• Tell their story as they go along.


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Significant people / support networks
  • Patient draws a circle representing themselves.
  • Other circles are drawn at varying distances to
    represent significant people(ve and ve)

52
Summarising the information
  • Report
  • Engagement with the process
  • Strong emotions and goals
  • Significant issues and events
  • Significant beliefs and attitudes
  • Relationships
  • Self-perception
  • General conclusions and actions

53
Spiritual Assessment
  • About the human spirit and not just religious
    experience
  • Varies according to known beliefs of the person
  • Assessment and not therapy at this stage
  • Start with explanation of what the spirit is and
    does

54
Spiritual Assessment
  • Best undertaken by a chaplain or pastoral
    counsellor
  • Usually takes one or two sessions
  • Based on the 7 stage model
  • Exploring patients understandings, beliefs and
    actions.
  • Highlight problems in self image,
    relationships, world-view, ethical practice,
    hope, purpose, meaning, will and beliefs

55
What would whole-person care look like?
  • Major differences would be
  • 1 Integrated team includes patient
  • 2 Full assessment of person through three
    windows
  • 3 Diagnosis made in whole person terms
  • 4 Continuing assessment is dynamic
  • 5 Therapy will be multi-disciplinary but
    integrated

56
Principles of whole-person health
  • 1 Patient is central
  • 2 Importance of narrative
  • 3 The true story of the patients health
  • 4 Man whole greater than the sum of the parts
  • 5 Making a diagnosis
  • 6 Definition of health
  • 7 An integrated health care team
  • 8 Self-help by patient is encouraged
  • 9 Outcomes to be achieved
  • 10 Growth, development and maturity

57
1 Patient is central
  • Illness is the patients experience (distinguish
    from disease and sickness).
  • Each person is unique in physical and personal
    make-up.
  • Patient has great needs during illness to
    understand, to adapt, to cope and to survive in a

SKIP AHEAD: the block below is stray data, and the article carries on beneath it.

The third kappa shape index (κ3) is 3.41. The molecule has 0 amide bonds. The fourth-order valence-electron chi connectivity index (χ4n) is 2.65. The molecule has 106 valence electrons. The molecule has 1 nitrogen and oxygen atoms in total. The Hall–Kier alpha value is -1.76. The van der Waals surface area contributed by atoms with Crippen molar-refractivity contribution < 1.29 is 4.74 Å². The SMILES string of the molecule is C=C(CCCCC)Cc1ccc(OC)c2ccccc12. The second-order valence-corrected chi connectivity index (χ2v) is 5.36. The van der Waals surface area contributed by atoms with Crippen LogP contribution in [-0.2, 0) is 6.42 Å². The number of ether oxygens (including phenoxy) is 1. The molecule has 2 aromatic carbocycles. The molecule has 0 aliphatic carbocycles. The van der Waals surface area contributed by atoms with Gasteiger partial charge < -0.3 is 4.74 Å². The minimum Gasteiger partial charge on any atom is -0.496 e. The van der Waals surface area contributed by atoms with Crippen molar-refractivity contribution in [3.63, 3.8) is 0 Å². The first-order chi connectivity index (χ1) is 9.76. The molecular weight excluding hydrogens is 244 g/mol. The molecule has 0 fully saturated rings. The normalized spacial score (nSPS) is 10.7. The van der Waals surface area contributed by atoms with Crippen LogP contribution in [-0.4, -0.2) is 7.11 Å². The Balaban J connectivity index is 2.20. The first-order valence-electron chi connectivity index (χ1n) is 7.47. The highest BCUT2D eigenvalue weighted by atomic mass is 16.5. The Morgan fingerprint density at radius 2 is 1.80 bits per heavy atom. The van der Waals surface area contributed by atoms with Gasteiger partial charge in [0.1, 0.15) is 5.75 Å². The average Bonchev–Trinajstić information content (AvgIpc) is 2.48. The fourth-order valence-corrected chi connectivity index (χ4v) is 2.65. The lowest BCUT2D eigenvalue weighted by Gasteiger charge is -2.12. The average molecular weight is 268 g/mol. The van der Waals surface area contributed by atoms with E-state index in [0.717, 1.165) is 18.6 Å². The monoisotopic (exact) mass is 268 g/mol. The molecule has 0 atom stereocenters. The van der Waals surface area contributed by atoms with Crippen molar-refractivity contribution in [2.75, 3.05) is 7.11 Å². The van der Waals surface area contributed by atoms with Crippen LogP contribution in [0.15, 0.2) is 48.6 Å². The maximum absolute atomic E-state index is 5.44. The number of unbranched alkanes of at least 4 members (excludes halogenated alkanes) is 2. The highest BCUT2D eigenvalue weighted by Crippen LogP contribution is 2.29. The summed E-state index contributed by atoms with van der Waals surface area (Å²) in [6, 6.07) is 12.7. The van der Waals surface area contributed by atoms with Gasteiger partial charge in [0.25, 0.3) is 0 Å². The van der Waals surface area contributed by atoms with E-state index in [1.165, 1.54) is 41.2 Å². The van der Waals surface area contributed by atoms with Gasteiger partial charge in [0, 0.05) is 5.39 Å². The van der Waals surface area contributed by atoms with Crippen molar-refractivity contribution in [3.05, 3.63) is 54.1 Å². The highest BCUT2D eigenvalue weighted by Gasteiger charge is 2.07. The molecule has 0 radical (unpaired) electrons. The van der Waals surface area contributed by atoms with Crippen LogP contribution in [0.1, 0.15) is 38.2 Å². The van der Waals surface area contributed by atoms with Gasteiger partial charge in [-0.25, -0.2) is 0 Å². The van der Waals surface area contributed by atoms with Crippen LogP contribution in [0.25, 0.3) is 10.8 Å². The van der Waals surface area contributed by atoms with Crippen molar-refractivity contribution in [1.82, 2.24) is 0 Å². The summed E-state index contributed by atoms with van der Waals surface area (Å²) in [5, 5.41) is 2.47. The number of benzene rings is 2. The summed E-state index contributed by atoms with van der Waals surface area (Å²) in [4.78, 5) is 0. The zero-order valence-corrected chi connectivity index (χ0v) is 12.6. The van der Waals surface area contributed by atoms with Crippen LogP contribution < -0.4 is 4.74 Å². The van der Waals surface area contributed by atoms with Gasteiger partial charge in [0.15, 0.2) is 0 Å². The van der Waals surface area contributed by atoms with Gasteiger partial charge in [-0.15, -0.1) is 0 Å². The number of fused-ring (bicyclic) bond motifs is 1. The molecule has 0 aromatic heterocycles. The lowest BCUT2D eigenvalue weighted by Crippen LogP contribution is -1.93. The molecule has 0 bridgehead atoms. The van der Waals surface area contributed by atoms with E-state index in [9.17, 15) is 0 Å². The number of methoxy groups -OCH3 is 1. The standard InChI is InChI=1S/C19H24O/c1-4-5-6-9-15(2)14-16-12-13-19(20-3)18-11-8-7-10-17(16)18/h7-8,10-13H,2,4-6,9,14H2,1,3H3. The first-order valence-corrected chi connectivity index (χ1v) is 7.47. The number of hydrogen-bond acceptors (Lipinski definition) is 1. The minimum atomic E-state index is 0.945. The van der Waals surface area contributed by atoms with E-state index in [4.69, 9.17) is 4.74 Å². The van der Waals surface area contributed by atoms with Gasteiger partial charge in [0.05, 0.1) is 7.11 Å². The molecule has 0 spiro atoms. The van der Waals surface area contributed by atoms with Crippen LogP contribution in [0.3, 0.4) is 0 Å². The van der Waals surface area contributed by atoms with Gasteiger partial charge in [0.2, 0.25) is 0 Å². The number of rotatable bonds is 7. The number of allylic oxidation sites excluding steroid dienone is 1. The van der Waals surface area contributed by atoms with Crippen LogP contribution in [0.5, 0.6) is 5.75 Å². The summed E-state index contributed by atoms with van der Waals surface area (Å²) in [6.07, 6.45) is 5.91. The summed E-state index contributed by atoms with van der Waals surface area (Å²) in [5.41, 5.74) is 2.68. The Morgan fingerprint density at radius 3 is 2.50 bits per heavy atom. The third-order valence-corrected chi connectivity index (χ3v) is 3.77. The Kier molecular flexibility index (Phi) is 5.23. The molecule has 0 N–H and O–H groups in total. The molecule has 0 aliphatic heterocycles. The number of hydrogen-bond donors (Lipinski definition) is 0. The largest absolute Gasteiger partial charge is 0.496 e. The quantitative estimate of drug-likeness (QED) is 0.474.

positive way.
  • Its their health problem, they needs to help
    themselves, to help make decisions, to adapt
    their beliefs, fears and behaviour.

58
2 Importance of narrative
  • Life is a story
  • Do we know what our story is?
  • Can we change our story?
  • Narrative medicine helps the patient to make
    sense of their pain and suffering so that they
    can cope with it. It gives them the power to
    change their story to a healthier one.

59
Telling the story
  • Telling their story increases a persons
    understanding of their health.
  • Importance of language verbal, non-verbal and
    emotional.
  • The more times the story is told the nearer it
    can come to the truth.
  • The story is told within the context of a
    trusting relationship

60
3 Seeking the truth
  • As the person increases in their understanding of
    the truth about their health issues so they have
    the power to become healthier
  • They can then better adapt, cope, make
    allowances, take action, seek appropriate help,
    make better decisions etc.

61
Discovering the health story
  • The health story in adults is complicated.
  • You only discover your story as you tell it.
  • A story is told within the context of a
    relationship so different stories may be told to
    different people
  • The story will develop over time as it is
    re-told.
  • Assessing the truth of the story needs the
    combination of objective and subjective
    listening.
  • Accepting your health story is the first step
    towards changing it for a healthier one.
  • Healing and Health comes through walking in the
    truth

62
4 Model of a whole-person
  • We have a model of man as
  • Physical being
  • Social being
  • Rational being
  • Spiritual being
  • The whole is greater than the sum of the parts
  • You cannot separate off the different parts of a
    person and treat them separately.

63
5 Making a diagnosis
  • Bio-medical model
  • Diagnosis made in patho-physiological terms
  • Patient-centred model
  • Diagnosis made in terms of problems
  • Whole-person model
  • Diagnosis is layered on three levels

64
Whole-person diagnosis
  • Bio-Physical level
  • Signs and symptoms which are the end result of
    multiple internal and external factors
  • Causation level
  • Multi-factorial causations of the physical
    end-points of symptoms and signs
  • Patho-physiological
  • Psycho-somatic
  • Life events
  • Attitudes and beliefs
  • Person level

65
6 Definition of Health
  • A new definition of health is needed.
  • Health is a statement about the present moment
    which mainly indicates the functional ability of
    the person.
  • Health has as many multiple facets as the person
    does

66
NOT the definition of Health
  • NOT the absence of disease we all have diseases
  • NOT the absence of symptoms we all experience
    pain and suffering
  • NOT complete happiness and fulfilment

67
The real definition of Health
  • Strength to be human to live and die
  • Minimising morbidity and then -
  • Adapting to residual pathology
  • Coping with pain and suffering
  • Growing through difficulties
  • Learning compassion and kindness
  • Coming closer to inner peace - Shalom

68
The strength to be human
  • To be human
  • In relationship with self
  • In relationship with others
  • Free to mature and grow
  • Fulfil the purpose of our life
  • Health is not a state but a journey